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Goldsmiths - University of London

Let Me Take The Wheel: Illusory Control and Sense of Agency

Tobias-Webb, Juliette; Limbrick-Oldfield, Eve H; Gillan, Claire M; Moore, James W.; Aitken, Michael RF and Clark, Luke. 2016. Let Me Take The Wheel: Illusory Control and Sense of Agency. The Quarterly Journal of Experimental Psychology, 70(8), pp. 1732-1746. ISSN 1747-0218 [Article]

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Abstract or Description

Illusory control refers to an effect in games of chance where features associated with skilful situations increase expectancies of success. Past work has operationalised illusory control in terms of subjective ratings or behaviour, with limited consideration of the relationship between these definitions, or the broader construct of agency. This study used a novel card-guessing task in 78 participants to investigate the relationship between subjective and behavioural illusory control. We compared trials in which participants (i) had no opportunity to exercise illusory control, (ii) could exercise illusory control for free, or (iii) could pay to exercise illusory control. Contingency Judgment and Intentional Binding tasks assessed explicit and implicit sense of agency, respectively. On the card-guessing task, confidence was higher when participants exerted control relative to the baseline condition. In a complementary model, participants were more likely to exercise control when their confidence was high, and this effect was accentuated in the pay condition relative to the free condition. Decisions to pay were positively correlated with control ratings on the Contingency Judgment task, but were not significantly related to Intentional Binding. These results establish an association between subjective and behavioural illusory control, and locate the construct within the cognitive literature on agency.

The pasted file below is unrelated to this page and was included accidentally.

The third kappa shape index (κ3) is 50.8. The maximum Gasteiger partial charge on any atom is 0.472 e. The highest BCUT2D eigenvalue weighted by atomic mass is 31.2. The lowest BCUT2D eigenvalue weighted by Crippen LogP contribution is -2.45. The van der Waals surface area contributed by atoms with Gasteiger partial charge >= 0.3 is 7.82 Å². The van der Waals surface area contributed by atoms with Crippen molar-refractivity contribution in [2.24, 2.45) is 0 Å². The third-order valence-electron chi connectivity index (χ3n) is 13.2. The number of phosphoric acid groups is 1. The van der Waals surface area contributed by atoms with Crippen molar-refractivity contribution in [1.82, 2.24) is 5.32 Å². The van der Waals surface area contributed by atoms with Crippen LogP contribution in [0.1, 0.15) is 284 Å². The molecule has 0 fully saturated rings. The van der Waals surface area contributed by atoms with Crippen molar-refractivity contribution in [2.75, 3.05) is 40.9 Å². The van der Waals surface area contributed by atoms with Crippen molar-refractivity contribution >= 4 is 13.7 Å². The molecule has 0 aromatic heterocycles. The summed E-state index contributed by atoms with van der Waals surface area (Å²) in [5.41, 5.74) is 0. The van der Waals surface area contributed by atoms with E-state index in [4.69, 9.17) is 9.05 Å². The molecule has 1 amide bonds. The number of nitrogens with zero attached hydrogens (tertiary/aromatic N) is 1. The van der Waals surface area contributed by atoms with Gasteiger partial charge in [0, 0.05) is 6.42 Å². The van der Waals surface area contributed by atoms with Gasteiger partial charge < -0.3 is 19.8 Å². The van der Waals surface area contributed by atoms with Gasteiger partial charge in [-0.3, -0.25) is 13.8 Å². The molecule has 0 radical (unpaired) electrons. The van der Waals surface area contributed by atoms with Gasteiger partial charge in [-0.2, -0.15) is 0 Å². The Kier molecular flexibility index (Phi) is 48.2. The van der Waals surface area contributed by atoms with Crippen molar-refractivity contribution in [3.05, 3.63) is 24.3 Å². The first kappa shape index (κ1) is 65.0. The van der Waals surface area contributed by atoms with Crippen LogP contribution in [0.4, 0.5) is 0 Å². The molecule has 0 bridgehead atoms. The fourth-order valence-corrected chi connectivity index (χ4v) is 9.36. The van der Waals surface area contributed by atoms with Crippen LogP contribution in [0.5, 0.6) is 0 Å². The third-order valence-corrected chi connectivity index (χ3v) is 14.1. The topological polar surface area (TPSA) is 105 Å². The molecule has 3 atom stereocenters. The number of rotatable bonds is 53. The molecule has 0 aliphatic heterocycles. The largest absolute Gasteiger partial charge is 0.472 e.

Item Type: Article

Identification Number (DOI):

https://doi.org/10.1080/17470218.2016.1206128

Keywords:

Agency, Gambling, Illusion of Control, Contingency Judgment, Intentional Binding, Cognitive Distortions

Departments, Centres and Research Units:

Psychology

Dates:

DateEvent
4 July 2016Published Online
17 June 2016Accepted

Item ID:

18721

Date Deposited:

11 Jul 2016 12:27

Last Modified:

04 Jul 2017 10:13

Peer Reviewed:

Yes, this version has been peer-reviewed.

URI: http://research.gold.ac.uk/id/eprint/18721

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